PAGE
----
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Question: I see claims of air intakes adding power, and I was wondering if there was any truth to this. I’d just like to know if they really do work, before plunking down some money for one.
St. Louis, Missouri
| Recently, we dyno tested a 6.4L-powered Ford truck that was on a race tune, which put out 509 hp. With an open intake, the truck picked up another 18 hp, checking in at 527 hp and roving the stock filter was indeed a restriction.
Answer: We hate to give you an ambiguous answer on this one, but the truth to the air intake horsepower story is: it depends. A lot of engineering went into diesel pickups in factory form, both old and new. The intakes are designed to support the power capabilities of the engine and aren't much of a restriction when power levels stay close to stock. However, when power increases (by adding fuel), the turbocharger ultimately spins harder and thus requires more air.
When this happens, the stock intake might not be up to the task. We say “might,” because results can vary from vehicle to vehicle. While on the dyno, we've popped the lid on more than a few airboxes (basically running no filter) to see if it made any difference in power. On a 1995 Dodge (160hp stock) at 215 hp, we tried both a drop-in filter and running no intake, and it didn’t make any difference in power. We’ve also tried this trick on a stock Duramax, with the same no-gain results.
That’s not to say, however, that intakes don’t make a difference. On more highly modified trucks, we’ve seen substantial gains from air intake systems. Especially when larger turbochargers are added, the flow should be upped on the intake as well. Even in stock form with a heavy tune, intakes can make quite a bit of difference. We saw an 18hp gain on an otherwise stock 6.4Lpowered 2008 Ford, which had a max-effort tune but stock turbos.
So, basically, if you’re looking at stepping up to a new turbocharger or adding a lot of power via a programmer, an intake is a good idea. If your truck is mostly stock, it probably won’t add much power, but it will sound cool.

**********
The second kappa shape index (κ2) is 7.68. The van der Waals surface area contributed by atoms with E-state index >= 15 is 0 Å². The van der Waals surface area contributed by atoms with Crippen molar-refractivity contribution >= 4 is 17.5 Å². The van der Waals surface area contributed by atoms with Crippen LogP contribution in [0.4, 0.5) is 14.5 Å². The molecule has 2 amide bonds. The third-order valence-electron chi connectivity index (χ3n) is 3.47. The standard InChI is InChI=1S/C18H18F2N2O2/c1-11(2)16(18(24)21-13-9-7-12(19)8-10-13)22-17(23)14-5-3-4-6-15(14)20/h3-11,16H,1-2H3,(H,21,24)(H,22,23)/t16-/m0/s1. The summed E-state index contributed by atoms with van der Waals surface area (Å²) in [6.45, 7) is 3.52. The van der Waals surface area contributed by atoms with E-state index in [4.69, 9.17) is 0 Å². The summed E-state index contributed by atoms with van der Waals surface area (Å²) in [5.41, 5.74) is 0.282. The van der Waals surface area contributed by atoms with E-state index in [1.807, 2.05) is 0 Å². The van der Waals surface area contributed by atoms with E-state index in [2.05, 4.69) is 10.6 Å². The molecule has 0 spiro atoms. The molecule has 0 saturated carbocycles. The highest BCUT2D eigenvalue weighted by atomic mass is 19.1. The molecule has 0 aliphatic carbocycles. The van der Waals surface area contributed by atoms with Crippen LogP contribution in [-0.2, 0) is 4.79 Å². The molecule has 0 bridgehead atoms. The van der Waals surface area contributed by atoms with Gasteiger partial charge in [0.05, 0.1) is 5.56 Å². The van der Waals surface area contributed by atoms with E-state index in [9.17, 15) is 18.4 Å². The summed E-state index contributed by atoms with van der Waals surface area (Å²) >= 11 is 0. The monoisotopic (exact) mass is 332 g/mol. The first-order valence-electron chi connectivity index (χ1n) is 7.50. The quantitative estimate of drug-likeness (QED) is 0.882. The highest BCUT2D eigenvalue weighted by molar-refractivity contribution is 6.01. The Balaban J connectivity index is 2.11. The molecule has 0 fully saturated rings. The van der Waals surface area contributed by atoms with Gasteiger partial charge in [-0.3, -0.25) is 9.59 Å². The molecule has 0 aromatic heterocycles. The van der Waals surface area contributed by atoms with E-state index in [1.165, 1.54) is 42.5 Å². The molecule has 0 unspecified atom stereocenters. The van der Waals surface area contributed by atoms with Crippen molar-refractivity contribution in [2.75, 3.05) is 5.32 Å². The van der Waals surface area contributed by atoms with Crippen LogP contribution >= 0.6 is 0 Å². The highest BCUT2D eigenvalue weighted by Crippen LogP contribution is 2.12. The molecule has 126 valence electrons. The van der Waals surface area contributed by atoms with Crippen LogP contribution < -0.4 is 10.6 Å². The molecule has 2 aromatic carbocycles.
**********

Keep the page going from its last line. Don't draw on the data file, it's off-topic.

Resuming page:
| Using head studs (rather than bolts) is a good way of increasing clamping force and leads to a much stronger head gasket seal, which is important as boost pressures rise to double or even triple that of stock.
Question: I’m going to be upgrading my 1997 Dodge Ram for more power, and I’m a bit confused when it comes to head gaskets. I was looking at ARP studs for the engine and was wondering whether I should buy the more expensive 625+ studs, or if the normal ones are fine. Help!
Answer: Head gasket issues are common on older, Cummins-powered Ram trucks, and head studs are a good addition when repairing a head gasket issue or heading off the problem at the pass. When it comes to modified trucks that are running high boost pressures, head gasket sealing is critical. If a gasket blows, it can cause coolant to spray from the compromised head- o-block seal, making street driving impossible. Even worse, the breach can cause coolant to fill the cylinders or mix with the engine oil and cause severe damage.
While this is possible at factory power levels, adding fuel, horsepower, and boost all put your factory gasket at risk. Whether it will blow or not primarily depends on how flat the head was from the factory, which is something that’s almost impossible to check. So, whenever performing a head gasket job, we’d recommend resurfacing the head just in case. If the head isn't flat, even studs won’t help.
Once the head’s flatness is confirmed, it’s time to choose studs. If the plans for the truck include upgrades that will put the truck in the 300 to 600hp range, we think you’ll be OK using the less expensive studs. However, as power creeps up into the 700-plus-horsepower range, Custom Age 625+ studs are more appropriate, especially if O-ringing or fire-ringing the head is involved. In a high-horsepower build, just think of the 625+ studs as insurance -- and with an expensive engine at risk, they’re not a bad idea.
Question: I have an 2008 GMC with the Duramax diesel engine, and I have a problem. It doesn’t always start, and sometimes I have to prime it to get it to fire. I’ve checked for fuel leaks and can’t find any. There are no “check engine” codes, either. Any ideas on what my starting problem could be?
| While new Duramax engines are proving to be very reliable, they too have their Achilles’ heels. Although it’s hard to tell by looking, a cracked fuel filter housing or leaking O-rings are common problems resulting in a no-start situation.
Answer: We’re starting to see this problem more and more with later-model Duramax engines, where the truck initially runs fine, but after being shut down for a moment, it will not restart.
Pumping up the fuel primer (located by the filter) usually does the trick to get the engine fired, and it typically will run fine thereafter. The problem can be caused by a crack in the fuel-filter housing, or a compromised O-ring. Either will allow air to leak into the fuel system, which prevents the engine from starting.
Fortunately, new filter housings aren’t that expensive (less than $200) or hard to replace. Another option involves stepping up to a stand-alone fuel system such as a Fuelab, FASS, or AirDog, which have their own filtration systems. Either way, it will be problem solved as far as the no-start situation goes.